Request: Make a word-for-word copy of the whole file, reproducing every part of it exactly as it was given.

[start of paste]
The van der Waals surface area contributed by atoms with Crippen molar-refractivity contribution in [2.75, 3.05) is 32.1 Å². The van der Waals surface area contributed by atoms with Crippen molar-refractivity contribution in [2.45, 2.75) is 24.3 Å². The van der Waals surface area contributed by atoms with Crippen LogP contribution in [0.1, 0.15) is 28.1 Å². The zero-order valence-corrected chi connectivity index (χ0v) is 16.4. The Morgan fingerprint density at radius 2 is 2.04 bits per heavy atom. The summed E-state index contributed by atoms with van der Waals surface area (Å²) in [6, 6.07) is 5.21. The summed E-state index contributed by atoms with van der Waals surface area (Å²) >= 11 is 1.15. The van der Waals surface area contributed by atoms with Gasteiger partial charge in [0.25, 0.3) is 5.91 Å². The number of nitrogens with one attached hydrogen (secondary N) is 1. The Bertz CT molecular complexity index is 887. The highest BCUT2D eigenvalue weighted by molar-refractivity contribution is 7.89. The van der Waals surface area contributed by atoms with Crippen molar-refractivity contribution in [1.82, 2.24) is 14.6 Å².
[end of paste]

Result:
The van der Waals surface area contributed by atoms with Crippen molar-refractivity contribution in [2.75, 3.05) is 32.1 Å². The van der Waals surface area contributed by atoms with Crippen molar-refractivity contribution in [2.45, 2.75) is 24.3 Å². The van der Waals surface area contributed by atoms with Crippen LogP contribution in [0.1, 0.15) is 28.1 Å². The zero-order valence-corrected chi connectivity index (χ0v) is 16.4. The Morgan fingerprint density at radius 2 is 2.04 bits per heavy atom. The summed E-state index contributed by atoms with van der Waals surface area (Å²) in [6, 6.07) is 5.21. The summed E-state index contributed by atoms with van der Waals surface area (Å²) >= 11 is 1.15. The van der Waals surface area contributed by atoms with Gasteiger partial charge in [0.25, 0.3) is 5.91 Å². The number of nitrogens with one attached hydrogen (secondary N) is 1. The Bertz CT molecular complexity index is 887. The highest BCUT2D eigenvalue weighted by molar-refractivity contribution is 7.89. The van der Waals surface area contributed by atoms with Crippen molar-refractivity contribution in [1.82, 2.24) is 14.6 Å².